The pandemic has led to an undeniable awareness of the need for a new C-suite leader, the CHO or the Chief Health Officer. This has been driven by the recognition of the importance of employee health for engagement, productivity, and risk management, along with lowering healthcare insurance costs. At the same time, more and more employees are reporting growing mental and physical health challenges in these troubled times.
In the race to keep employees safe while keeping productivity and morale up, organizations are realizing that simply offering yoga and other wellness programs through Employee Assistance Programs won’t cut it. This awareness ushered in the need for a top executive whose sole focus is on optimizing employee health, physical and mental, for the sake of company bottom lines.
Thus; say hello to the Chief Health Officer, the new C-suite leader who is both captain and curator of an organization’s health policies. The CHO is in charge of dealing with the health of employees, both physical and mental.
The Need for a CHO Is at the Heart of Pandemic-Stricken Organizations
The emergence of the CHO is a response to the pressing need to address gaps in companies’ health management. While it is true that there has been a rise in workers’ mental and physical health issues in recent years, it is the pandemic that made chief health officers essential.
Although the pandemic has pushed the need for CHOs front and center, the role isn’t completely a new one. In fact, U of Michigan has had a CHO since 2017 while Google hired one in 2019. However, most companies were prompted by the pandemic to establish a CHO, such as Delta Airlines, Goodyear, and many others. Moreover, communities of CHOs are being established at the highest level, such as a new cross-industry community at the World Economic Forum.
Meanwhile, executive search firms are noticing that this is a new office. They have started sourcing for candidates for companies keen on hiring a CHO, particularly in the tech, financial, and manufacturing industries.
The Primacy of Health
The development of the role is a very concrete way of codifying and embodying the importance of health. Some use the term chief medical officer for the same role, although chief health officer is the main one being used for health.
The CHO puts a true focus on health as a basis for productivity, retention, recruitment, and risk management, the latter most strongly embodied by using best practices for a safe office return. Reporting directly to the CEO, CHOs work with other senior executives to develop and implement strategic policies that take care of employees’ overall health, as well as remote work guidelines and in-office safety. They’re also the executive in charge of mental well-being and helping employees avoid burnout.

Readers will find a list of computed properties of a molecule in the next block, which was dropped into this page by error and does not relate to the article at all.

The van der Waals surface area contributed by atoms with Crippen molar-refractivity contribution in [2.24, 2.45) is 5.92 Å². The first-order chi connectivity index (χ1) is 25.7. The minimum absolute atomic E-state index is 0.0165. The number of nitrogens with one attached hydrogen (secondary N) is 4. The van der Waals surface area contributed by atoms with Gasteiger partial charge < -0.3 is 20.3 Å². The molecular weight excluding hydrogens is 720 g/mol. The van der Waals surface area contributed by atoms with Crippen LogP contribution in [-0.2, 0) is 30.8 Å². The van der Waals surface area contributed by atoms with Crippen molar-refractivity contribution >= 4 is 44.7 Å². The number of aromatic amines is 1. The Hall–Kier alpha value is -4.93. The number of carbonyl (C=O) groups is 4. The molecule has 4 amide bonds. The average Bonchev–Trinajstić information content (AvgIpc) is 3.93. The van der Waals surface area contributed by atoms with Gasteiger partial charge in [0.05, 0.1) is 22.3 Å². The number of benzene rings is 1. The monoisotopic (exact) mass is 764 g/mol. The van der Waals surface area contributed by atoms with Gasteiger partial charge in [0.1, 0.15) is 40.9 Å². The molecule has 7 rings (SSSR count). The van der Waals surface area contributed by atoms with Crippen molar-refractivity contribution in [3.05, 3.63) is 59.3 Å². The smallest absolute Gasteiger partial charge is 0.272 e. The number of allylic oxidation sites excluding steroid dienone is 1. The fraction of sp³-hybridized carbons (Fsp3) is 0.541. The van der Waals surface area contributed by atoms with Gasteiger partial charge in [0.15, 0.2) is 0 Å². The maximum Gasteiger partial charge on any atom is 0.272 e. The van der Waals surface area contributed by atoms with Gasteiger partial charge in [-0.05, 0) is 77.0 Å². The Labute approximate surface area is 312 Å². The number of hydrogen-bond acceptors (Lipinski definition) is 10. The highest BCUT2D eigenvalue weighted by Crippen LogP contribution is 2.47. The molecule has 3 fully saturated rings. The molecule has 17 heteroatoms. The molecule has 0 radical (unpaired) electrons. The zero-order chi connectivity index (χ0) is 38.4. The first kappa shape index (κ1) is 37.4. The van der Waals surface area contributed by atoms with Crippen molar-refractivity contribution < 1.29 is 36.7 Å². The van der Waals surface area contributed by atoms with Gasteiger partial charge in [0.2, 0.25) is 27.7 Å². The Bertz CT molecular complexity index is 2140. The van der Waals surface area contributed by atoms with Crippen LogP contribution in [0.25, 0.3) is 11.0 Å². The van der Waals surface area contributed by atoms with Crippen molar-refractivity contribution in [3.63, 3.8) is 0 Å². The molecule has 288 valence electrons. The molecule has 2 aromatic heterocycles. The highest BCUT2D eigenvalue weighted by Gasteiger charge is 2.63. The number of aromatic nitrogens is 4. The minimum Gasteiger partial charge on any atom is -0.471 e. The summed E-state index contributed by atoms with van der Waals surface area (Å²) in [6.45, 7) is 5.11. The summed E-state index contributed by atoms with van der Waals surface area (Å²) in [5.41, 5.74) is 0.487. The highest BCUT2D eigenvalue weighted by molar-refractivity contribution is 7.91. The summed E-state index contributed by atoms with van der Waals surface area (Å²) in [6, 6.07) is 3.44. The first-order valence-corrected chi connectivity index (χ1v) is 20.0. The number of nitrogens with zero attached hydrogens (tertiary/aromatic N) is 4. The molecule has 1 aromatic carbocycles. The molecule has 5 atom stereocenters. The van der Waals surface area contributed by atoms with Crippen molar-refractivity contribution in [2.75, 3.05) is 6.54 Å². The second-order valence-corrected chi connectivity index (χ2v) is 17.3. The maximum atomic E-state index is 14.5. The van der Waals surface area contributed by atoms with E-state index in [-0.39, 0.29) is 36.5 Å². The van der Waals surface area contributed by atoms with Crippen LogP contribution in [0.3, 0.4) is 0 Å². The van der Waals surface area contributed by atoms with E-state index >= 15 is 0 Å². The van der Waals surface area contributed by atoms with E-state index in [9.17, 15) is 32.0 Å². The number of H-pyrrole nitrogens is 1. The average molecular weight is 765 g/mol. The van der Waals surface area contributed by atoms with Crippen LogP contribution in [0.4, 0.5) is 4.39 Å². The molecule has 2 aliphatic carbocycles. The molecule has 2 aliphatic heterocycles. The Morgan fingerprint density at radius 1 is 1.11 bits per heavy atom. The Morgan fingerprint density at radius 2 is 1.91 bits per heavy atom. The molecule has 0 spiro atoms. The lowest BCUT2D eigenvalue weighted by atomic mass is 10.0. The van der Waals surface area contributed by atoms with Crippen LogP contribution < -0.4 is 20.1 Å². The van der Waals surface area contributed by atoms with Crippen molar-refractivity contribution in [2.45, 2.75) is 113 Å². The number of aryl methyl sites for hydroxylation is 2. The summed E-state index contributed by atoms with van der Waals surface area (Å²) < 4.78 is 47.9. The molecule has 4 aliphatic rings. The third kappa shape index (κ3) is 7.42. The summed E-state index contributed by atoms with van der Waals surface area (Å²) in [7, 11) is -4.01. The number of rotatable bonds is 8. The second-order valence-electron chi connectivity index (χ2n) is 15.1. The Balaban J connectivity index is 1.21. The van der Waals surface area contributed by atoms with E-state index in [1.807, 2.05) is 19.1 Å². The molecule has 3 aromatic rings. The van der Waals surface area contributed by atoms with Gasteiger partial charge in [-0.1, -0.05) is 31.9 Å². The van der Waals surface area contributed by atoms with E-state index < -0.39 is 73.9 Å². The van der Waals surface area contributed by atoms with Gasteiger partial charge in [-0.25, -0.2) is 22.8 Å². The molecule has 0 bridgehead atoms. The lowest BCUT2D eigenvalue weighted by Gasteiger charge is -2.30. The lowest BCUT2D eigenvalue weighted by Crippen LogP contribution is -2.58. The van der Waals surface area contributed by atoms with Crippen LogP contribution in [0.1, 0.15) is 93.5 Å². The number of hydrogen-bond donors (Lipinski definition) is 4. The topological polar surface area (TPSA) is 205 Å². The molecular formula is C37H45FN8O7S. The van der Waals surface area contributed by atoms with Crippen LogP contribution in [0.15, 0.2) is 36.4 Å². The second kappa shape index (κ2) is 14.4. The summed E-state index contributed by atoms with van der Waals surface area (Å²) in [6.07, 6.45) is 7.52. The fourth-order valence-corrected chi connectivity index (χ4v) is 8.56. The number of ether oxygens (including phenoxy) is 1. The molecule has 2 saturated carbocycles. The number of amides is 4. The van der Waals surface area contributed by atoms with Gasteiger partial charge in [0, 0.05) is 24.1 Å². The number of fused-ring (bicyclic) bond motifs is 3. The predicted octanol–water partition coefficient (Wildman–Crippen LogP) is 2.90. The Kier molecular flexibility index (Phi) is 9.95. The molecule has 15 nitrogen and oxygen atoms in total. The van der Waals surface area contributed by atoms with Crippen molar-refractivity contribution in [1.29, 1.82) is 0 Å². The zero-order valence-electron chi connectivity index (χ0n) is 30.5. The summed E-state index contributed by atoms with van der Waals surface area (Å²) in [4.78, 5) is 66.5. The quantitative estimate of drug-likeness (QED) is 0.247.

As businesses continue to grapple with pandemic-driven challenges and seek to adjust to the changes it brings to the workplace, the CHO’s role will continue to evolve. Aside from focusing on basic health policies for workers – including safety measures such as improving air quality – the CHO’s domain will also encompass building a resilient workforce. This means holistically targeting recurring pain points such as stress, work-life imbalance, and mental well-being.
Organizations can also expect CHOs to do a deep dive on issues driving mental health problems. These include racism and gender discrimination – fundamentally harmful to employees and equally bad for business. The CHO will collaborate with the HR department in all of these pursuits.
We should celebrate companies finally starting to give mental and physical health the priority it deserves. Now, the question is how many resources will the CHO be able to command to help companies gain a competitive advantage in their most important resource: their people.
The pandemic has forced organizations to reconcile with the need for taking major steps towards employee health and satisfaction. As organizations settle into the new normal of remote work, many have started hiring a new C-suite leader, the Chief Health Officer. The CHO works alongside the HR and other senior executives ensuring all policies prioritize the mental and physical wellbeing of employees.
Written by Dr. Gleb Tsipursky.
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